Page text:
The technology M&A market is in constant flux, with global economic conditions, liquidity levels and specific demands impacting trends in the sector. Business transfer agents see trends come and go firsthand, especially in vibrant hubs of M&A such as the London corporate finance scene. Here are some of the top trends occurring in the M&A marketplace today.
Volume and valuation
Investors appear to be rewarding high-growth technology IPOs and industry growth leaders with premium valuations. Slowing growth and higher cash reserves for large technology companies also may drive higher valuations and prompt increased M&A activity.
Enabled by a highly liquid capital market, the strongest equity market in a decade and low interest rates for well-capitalized buyers, M&A is becoming a preferred strategy to accelerate growth. Moreover, aggressive revenue targets may lead to deal-making focused on convergence and software-defined innovation to achieve growth.
Technology, media and telecommunications (TMT) convergence
Convergence, disruptive technologies and the increasing influence of digital channels are expected to continue to drive M&A activity in the technology sector. New business models that combine multiple technologies and sectors are rapidly emerging, as companies in many industries, such as medical devices and automotive manufacturing, incorporate sophisticated software into their products.
Monetizing big data
Large industry incumbents investing heavily in the cloud appear to be shopping for small-to-medium-sized companies. Software-defined businesses looking to disrupt data networking and other traditionally hardware-based solutions could be dealmakers or targets. M&A targets could arise in the visual discovery, predictive analytics, and text and rich media analytics areas.²
Faster technology adoption and greater innovation in emerging markets are leading to more cross-border M&A deals as geographic boundaries disappear amid the pursuit of market and revenue growth. An uptick in inbound M&A, with Chinese, Brazilian and, potentially, Japanese firms, buying U.S.-based companies, is also driving activity. The growing trend of “acqui-hires,” especially for smaller acquisitions, could drive more cross-border acquisitions.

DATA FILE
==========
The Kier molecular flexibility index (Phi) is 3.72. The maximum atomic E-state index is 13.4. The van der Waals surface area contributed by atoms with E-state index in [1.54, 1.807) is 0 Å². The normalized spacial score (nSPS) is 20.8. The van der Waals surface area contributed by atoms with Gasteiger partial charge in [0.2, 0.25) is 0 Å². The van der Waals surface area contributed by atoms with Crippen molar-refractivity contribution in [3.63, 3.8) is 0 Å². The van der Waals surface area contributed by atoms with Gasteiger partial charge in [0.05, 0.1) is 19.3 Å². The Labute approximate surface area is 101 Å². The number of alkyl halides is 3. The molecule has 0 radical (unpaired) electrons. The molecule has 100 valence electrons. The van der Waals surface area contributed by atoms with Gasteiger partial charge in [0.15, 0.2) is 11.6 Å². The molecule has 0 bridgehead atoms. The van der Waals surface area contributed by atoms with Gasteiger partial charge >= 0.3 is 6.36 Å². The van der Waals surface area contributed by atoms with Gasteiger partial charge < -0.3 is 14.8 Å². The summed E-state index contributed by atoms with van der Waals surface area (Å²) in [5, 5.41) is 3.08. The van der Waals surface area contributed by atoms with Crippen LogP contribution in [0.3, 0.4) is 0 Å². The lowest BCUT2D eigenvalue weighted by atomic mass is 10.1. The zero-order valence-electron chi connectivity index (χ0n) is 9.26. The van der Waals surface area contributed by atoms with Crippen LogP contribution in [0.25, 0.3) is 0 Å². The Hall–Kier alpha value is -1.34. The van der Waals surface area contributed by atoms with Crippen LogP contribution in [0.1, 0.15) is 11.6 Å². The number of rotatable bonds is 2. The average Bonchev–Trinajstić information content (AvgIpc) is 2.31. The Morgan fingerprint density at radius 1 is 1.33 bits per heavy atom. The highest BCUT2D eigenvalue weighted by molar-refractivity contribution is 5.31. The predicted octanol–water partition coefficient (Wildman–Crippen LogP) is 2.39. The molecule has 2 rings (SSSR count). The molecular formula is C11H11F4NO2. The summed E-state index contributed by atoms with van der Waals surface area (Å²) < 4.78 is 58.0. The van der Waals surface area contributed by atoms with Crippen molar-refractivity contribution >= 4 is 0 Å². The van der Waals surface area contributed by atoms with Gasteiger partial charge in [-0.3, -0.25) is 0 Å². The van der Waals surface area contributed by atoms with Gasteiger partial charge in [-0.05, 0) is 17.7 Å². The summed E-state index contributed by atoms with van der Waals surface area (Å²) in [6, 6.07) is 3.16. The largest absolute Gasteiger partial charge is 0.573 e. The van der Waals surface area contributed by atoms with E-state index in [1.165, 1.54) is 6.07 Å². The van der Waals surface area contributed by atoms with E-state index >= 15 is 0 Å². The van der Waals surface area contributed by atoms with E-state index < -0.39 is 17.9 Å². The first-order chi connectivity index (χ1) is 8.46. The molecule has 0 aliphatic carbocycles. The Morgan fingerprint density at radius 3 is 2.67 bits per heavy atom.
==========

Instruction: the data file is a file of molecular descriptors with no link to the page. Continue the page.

The pace of technology change and the constant convergence of different business models across TMT appears to be prompting a buy-instead-of-build mentality. Sought-after assets may include hardware, software and the employees who develop them. Acquirers may need to scale-up their M&A capabilities as they transact larger, transformational deals, while also making smaller acquisitions that address talent and IP goals.
Maturation of certain technology sectors has some companies streamlining their product and services portfolios to focus on redefined “core” offerings and selling those that have become tangential. An increase in divestitures of underperforming or non-core assets seems likely, along with more rigorous preparation on the part of sellers as a way of defending value and maximizing proceeds.
As tech companies turn to M&A to bolster their talent base, retaining, managing and developing the talent that comes with an acquisition is creating new challenges. Workforce engagement is becoming increasingly important during an integration or divestiture, particularly if a company’s core competencies reside in virtual employees.
A conversation is never wasted. We’re confident that we can give you all the help you need, but we’ll tell you if we think there’s a better option for you.Get in Touch